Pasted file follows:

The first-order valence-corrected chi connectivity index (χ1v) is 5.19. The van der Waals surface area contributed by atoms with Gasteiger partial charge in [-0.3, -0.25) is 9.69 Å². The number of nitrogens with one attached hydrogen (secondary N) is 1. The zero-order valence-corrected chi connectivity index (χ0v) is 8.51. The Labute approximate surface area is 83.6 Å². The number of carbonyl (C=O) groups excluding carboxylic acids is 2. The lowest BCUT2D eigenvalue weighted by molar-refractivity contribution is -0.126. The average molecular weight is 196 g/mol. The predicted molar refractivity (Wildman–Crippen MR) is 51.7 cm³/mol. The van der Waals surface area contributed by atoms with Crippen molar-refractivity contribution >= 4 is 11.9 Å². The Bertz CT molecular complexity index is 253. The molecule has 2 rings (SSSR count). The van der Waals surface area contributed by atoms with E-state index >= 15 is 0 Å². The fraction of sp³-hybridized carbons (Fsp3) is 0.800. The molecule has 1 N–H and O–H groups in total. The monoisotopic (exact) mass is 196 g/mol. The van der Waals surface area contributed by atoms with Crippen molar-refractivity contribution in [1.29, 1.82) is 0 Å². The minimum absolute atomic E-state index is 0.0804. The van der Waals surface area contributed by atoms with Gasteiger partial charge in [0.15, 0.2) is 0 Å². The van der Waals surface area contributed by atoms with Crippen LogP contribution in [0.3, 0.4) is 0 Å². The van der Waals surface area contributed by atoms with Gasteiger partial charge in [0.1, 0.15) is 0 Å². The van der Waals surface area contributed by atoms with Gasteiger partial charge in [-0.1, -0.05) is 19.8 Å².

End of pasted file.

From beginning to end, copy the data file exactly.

The first-order valence-corrected chi connectivity index (χ1v) is 5.19. The van der Waals surface area contributed by atoms with Gasteiger partial charge in [-0.3, -0.25) is 9.69 Å². The number of nitrogens with one attached hydrogen (secondary N) is 1. The zero-order valence-corrected chi connectivity index (χ0v) is 8.51. The Labute approximate surface area is 83.6 Å². The number of carbonyl (C=O) groups excluding carboxylic acids is 2. The lowest BCUT2D eigenvalue weighted by molar-refractivity contribution is -0.126. The average molecular weight is 196 g/mol. The predicted molar refractivity (Wildman–Crippen MR) is 51.7 cm³/mol. The van der Waals surface area contributed by atoms with Crippen molar-refractivity contribution >= 4 is 11.9 Å². The Bertz CT molecular complexity index is 253. The molecule has 2 rings (SSSR count). The van der Waals surface area contributed by atoms with E-state index >= 15 is 0 Å². The fraction of sp³-hybridized carbons (Fsp3) is 0.800. The molecule has 1 N–H and O–H groups in total. The monoisotopic (exact) mass is 196 g/mol. The van der Waals surface area contributed by atoms with Crippen molar-refractivity contribution in [1.29, 1.82) is 0 Å². The minimum absolute atomic E-state index is 0.0804. The van der Waals surface area contributed by atoms with Gasteiger partial charge in [0.15, 0.2) is 0 Å². The van der Waals surface area contributed by atoms with Crippen LogP contribution in [0.3, 0.4) is 0 Å². The van der Waals surface area contributed by atoms with Gasteiger partial charge in [0.1, 0.15) is 0 Å². The van der Waals surface area contributed by atoms with Gasteiger partial charge in [-0.1, -0.05) is 19.8 Å².